“Holy” seems an abstract term until in the middle of a hectic week and a Manhattan neighborhood I stumble upon a church on Fifth Avenue. It’s a historic landmark, but there is a small service going on as I open the doors. Once past the foyer a calm fills the air–I don’t think I’ve experienced what it means to “come into the presence of God” for a long time. A central mural overawes me with its size and the splendor of the painting. The setting sun comes through the stained glass windows as a warm yellow glow. On the far right, a pastor reads a passage aloud to a small group of worshippers: “And the Lord Jesus…”
Immediately from the words and the quiet building I sense something different, something reassuring and something greater than everything else in our finite world. It’s in these environments that I understand exactly why He deserves our respect. Perfection outside of our comprehension exists — an unattainable holiness. Modern churches often do not evoke this sense of reverence for God. Rather, the stage and chairs seem too common and everyone acts as they would in any other conference room.In addition, today’s sanctuaries are usually locked, except on Sundays. I wish all churches were like this one and offered serene sanctuaries anyone can walk into during the day. Especially as life overwhelms us with so much to see, do, instagram and ingest, finding pockets of complete silence and respect for something greater than ourselves is refreshing.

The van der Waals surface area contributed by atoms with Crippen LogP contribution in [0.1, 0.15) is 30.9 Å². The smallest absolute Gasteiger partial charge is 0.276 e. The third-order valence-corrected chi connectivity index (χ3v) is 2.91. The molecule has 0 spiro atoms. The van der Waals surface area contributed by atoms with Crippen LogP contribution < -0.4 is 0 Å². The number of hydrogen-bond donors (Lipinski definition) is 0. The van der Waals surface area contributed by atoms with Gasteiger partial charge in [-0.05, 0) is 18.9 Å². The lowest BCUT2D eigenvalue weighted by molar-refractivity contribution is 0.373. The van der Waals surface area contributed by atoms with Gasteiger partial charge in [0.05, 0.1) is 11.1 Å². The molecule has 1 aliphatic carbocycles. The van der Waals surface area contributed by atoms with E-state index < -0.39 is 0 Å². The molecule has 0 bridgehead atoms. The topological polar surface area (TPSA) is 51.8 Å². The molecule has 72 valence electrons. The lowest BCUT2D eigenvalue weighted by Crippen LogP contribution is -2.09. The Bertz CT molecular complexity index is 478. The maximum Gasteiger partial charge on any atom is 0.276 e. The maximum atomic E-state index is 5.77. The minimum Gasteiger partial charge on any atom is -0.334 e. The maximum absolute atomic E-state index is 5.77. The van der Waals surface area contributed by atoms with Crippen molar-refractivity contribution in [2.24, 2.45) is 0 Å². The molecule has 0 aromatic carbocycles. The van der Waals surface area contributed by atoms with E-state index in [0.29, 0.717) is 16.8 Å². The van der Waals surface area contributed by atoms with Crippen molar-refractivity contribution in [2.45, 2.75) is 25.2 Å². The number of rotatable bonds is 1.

Outside, posters advertise for special Easter Music, while a smaller sign in purple with white lettering reads: “I will lift up mine eyes unto the hills, from whence cometh my help.”